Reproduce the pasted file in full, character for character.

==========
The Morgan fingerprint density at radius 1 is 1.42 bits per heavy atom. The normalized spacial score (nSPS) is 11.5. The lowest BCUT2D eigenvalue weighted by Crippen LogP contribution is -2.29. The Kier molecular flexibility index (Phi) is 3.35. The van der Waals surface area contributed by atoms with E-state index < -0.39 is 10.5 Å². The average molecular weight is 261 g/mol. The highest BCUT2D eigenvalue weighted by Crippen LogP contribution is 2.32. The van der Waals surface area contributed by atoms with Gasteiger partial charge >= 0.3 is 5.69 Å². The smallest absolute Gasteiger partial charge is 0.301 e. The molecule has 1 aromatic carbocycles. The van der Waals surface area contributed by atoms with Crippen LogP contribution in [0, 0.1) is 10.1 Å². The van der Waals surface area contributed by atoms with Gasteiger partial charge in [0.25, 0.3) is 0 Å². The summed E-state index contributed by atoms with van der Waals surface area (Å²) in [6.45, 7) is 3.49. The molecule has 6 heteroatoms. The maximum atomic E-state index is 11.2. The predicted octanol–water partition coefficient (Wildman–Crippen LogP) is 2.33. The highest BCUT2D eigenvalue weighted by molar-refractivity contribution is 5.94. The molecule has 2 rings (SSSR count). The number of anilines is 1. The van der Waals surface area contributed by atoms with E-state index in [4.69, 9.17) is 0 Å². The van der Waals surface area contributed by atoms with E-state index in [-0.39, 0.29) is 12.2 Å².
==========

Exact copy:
The Morgan fingerprint density at radius 1 is 1.42 bits per heavy atom. The normalized spacial score (nSPS) is 11.5. The lowest BCUT2D eigenvalue weighted by Crippen LogP contribution is -2.29. The Kier molecular flexibility index (Phi) is 3.35. The van der Waals surface area contributed by atoms with E-state index < -0.39 is 10.5 Å². The average molecular weight is 261 g/mol. The highest BCUT2D eigenvalue weighted by Crippen LogP contribution is 2.32. The van der Waals surface area contributed by atoms with Gasteiger partial charge >= 0.3 is 5.69 Å². The smallest absolute Gasteiger partial charge is 0.301 e. The molecule has 1 aromatic carbocycles. The van der Waals surface area contributed by atoms with Crippen LogP contribution in [0, 0.1) is 10.1 Å². The van der Waals surface area contributed by atoms with Gasteiger partial charge in [0.25, 0.3) is 0 Å². The summed E-state index contributed by atoms with van der Waals surface area (Å²) in [6.45, 7) is 3.49. The molecule has 6 heteroatoms. The maximum atomic E-state index is 11.2. The predicted octanol–water partition coefficient (Wildman–Crippen LogP) is 2.33. The highest BCUT2D eigenvalue weighted by molar-refractivity contribution is 5.94. The molecule has 2 rings (SSSR count). The number of anilines is 1. The van der Waals surface area contributed by atoms with E-state index in [4.69, 9.17) is 0 Å². The van der Waals surface area contributed by atoms with E-state index in [-0.39, 0.29) is 12.2 Å².